Curiously, and overstating the point in order to make it, success is a catalyst for failure.
We can see this in companies that were once darlings of Wall Street, but later collapsed. In his book How the Mighty Fall, Jim Collins explored this phenomenon and found that one of the key reasons for these failures was that companies fell into "the undisciplined pursuit of more." It is true for companies and it is true for careers.
Here's a more personal example: For years, Enric Sala was a professor at the prestigious Scripps Institution of Oceanography in La Jolla, California. But he couldn't kick the feeling that the career path he was on was just a close counterfeit for the path he should really be on. So, he left academia and went to work for National Geographic. With that success came new and intriguing opportunities in Washington D.C. that again left him feeling he was close to the right career path, but not quite there yet. His success had distracted him. After a couple of years, he changed gears again in order to be what he really wanted: an explorer-in-residence with National Geographic, spending a significant portion of his time diving in the most remote locations, using his strengths in science and communications to influence policy on a global scale. (Watch Enric Sala speak about his important work at TED). The price of his dream job was saying no to the many good, parallel paths he encountered.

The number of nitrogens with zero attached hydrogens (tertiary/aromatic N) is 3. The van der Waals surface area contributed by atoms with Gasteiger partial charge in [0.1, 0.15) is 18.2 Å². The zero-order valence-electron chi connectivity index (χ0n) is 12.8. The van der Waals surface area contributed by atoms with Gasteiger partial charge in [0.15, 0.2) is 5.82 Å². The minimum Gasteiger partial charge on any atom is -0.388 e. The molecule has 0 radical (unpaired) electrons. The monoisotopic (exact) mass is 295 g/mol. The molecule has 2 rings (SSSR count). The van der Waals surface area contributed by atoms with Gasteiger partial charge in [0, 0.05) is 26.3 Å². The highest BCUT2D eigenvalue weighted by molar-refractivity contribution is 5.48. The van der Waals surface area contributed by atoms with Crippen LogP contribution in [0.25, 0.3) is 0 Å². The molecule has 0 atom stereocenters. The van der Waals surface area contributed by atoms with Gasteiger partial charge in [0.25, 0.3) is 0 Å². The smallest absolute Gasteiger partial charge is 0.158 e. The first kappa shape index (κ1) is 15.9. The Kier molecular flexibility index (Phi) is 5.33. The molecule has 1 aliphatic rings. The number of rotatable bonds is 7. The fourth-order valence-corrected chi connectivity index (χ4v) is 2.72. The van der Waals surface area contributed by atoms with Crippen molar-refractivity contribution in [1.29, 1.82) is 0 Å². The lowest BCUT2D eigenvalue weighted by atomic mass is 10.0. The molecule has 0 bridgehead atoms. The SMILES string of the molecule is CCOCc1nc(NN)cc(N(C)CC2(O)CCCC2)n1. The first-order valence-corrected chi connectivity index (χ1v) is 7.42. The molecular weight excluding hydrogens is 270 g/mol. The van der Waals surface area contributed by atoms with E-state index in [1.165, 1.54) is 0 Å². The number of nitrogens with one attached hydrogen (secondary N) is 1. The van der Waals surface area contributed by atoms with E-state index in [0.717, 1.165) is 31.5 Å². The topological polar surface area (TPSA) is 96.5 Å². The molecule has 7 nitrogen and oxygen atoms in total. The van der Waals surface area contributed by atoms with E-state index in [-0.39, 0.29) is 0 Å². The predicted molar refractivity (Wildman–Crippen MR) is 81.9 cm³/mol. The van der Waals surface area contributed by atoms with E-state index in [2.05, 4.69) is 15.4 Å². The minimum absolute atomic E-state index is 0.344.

Researchers say they’ve discovered that a chemical alteration to a single gene could make a person at risk of attempting suicide. If confirmed, these findings, published in the American Journal of Psychiatry this week, could be translated into a simple blood test to predict suicide risk.
“Suicide is a major preventable public health problem, but we have been stymied in our prevention efforts because we have no consistent way to predict those who are at increased risk of killing themselves,” Zachary Kaminsky of Johns Hopkins says in a news release.